After searching hopelessly for my phone, I jumped down from the cab and stood in one place. I was lost and that was the reality that just hit me. If Solomon wasn’t cleared and allowed into Berlin, I would be the most hopeless girl in town.
A few drops of tears came out of my eyes as I slowly made my way to a metal chair fastened on the ground where people waited for bus out of the airport.
I watched as more people came out of the airport and went their ways. I was the only person sitting for long there. Everyone else followed one bus or the other. Anyone who paid attention must have known that I was stranded.
I was shaking because of the severe cold outside. I couldn’t just return to the airport hall. I didn’t know what awaited me there.
I waited in vain until I saw one black man came out of the airport. He looked Igbo to me but I wasn’t sure. As soon as he came closer, I stood up and waved at him to stop.
“Good afternoon sir,” I prostrated.
I needed to apply all forms of respect if that was what was required to gain pity and help.
“Do you know Johnson?” I asked.
“Who are you?” he fired.
“My name is Jennifer. My boyfriend was stopped inside the airport and he has my phone. I don’t know how to…”
He interrupted. “Go back inside the airport and ask him to give you your phone. Why was he stopped by the way?”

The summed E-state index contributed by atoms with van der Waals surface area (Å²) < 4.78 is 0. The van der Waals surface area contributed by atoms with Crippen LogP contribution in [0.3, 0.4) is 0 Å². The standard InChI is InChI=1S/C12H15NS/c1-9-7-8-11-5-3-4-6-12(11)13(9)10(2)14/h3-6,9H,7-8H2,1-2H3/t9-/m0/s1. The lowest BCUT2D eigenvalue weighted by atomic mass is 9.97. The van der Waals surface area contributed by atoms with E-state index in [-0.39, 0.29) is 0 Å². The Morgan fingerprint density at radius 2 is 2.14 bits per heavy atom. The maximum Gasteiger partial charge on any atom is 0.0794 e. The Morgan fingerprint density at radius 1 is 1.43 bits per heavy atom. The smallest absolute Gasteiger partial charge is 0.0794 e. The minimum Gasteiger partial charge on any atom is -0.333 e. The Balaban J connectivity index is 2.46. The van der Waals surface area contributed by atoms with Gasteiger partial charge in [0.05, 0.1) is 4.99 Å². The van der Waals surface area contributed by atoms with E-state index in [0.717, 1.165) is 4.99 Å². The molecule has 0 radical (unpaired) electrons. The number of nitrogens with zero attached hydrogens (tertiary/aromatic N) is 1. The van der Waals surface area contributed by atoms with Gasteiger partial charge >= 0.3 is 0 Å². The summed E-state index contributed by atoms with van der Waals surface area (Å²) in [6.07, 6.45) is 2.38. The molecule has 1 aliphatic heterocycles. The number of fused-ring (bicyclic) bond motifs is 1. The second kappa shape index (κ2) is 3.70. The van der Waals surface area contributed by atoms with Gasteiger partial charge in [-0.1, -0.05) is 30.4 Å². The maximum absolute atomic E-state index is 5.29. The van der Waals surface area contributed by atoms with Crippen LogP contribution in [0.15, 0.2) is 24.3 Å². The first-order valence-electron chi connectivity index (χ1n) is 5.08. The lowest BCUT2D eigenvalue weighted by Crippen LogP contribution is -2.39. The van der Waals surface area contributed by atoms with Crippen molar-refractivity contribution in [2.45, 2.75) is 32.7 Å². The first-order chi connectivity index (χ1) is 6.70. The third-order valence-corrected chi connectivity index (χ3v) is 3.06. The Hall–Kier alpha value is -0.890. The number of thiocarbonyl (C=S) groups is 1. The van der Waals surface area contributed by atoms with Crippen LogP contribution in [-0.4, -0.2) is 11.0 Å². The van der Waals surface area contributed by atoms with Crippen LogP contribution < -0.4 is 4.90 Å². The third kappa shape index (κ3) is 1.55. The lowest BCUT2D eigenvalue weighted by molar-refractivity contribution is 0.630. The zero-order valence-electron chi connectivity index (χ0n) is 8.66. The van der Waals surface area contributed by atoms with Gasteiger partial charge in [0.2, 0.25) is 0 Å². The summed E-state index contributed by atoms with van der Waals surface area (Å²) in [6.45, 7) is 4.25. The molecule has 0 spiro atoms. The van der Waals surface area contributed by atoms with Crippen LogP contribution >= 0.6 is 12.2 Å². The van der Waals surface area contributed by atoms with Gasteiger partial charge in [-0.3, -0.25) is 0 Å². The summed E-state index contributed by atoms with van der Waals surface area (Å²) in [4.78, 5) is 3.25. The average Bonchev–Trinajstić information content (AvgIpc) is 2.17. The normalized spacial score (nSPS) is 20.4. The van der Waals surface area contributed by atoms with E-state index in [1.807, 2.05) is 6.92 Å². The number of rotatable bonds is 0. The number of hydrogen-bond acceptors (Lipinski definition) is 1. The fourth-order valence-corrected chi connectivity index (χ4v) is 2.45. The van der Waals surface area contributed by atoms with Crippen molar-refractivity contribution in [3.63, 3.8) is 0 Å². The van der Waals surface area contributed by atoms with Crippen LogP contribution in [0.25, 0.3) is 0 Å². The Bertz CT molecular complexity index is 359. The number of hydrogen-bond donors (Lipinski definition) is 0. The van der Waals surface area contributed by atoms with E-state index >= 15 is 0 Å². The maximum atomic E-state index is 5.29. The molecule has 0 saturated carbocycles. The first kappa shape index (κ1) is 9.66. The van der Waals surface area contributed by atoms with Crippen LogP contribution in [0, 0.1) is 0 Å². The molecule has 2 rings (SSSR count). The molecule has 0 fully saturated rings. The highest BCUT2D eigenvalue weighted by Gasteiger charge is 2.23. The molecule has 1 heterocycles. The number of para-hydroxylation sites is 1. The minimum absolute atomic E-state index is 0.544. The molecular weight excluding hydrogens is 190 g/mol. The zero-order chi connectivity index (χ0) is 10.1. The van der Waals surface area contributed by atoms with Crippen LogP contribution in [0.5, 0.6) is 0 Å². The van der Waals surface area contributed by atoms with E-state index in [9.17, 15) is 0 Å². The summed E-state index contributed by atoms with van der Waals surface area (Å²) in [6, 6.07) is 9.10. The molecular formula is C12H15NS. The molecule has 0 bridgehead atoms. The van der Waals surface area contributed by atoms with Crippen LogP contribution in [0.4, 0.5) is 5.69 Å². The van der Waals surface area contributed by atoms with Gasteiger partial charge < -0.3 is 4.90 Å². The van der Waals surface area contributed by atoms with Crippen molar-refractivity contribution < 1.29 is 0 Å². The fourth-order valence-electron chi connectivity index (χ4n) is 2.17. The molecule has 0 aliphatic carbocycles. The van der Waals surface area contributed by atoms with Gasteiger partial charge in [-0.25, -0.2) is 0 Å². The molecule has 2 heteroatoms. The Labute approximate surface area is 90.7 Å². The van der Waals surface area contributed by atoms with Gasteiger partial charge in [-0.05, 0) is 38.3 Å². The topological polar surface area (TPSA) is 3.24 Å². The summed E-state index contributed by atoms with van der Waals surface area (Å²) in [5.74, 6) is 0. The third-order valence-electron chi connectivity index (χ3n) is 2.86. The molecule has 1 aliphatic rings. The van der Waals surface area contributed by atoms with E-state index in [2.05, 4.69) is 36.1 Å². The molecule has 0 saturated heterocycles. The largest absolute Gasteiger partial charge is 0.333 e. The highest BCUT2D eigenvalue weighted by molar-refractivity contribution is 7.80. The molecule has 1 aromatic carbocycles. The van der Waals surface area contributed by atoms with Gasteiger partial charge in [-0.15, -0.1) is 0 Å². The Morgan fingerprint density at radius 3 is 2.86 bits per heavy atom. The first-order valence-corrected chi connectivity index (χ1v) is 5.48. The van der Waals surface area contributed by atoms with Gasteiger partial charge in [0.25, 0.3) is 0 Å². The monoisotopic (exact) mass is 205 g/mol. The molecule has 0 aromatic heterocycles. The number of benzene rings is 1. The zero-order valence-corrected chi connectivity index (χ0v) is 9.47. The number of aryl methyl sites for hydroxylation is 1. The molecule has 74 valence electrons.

“I don’t know, we were coming from…”
The Bastard didn’t allow me to finish before he continued walking away. I stood and watched as he flagged a cab and jumped into it without looking back. That was it, the only black person I saw had just abandoned me. The chances of getting help from a white man were almost nonexistent. I was sure they would want to know where I was going in Berlin and who I was supposed to meet; information I did not have.
Since there was nothing else to do, I sat back on the chair, bent over to protect myself from the cold. The temperature was below Zero degrees, I saw it on a screen at the airport arrival hall.
Back in school, we were told that Zero degrees was the freezing point. We sang it back then as if we really knew what it meant. It all came flooding back while I sat there alone. If Zero was the freezing point and I was exposed for long under Zero Minus, I was most likely going to freeze to death.
I wasn’t going to die, I was returning to the airport hall to sit and wait. I was certain the police would ask questions, they would want to know why I was there since I had been cleared to go. I was going to tell them that I was with Solomon and that he has my phone. If I got lucky, they would get my phone from him. It was a risk worth taking because it was simply better than freezing to death. Another alternative would have been to just go into the city and start looking for black people. I was sure that by the time I talked to 5 Igbo people, one of them must have known Johnson. If things didn’t happen that way, one of them must want to sleep with me. I was a stranded girl and young for that matter. The power of women would have come into play. It was better to sleep with a stranger than freezing to death in a strange city.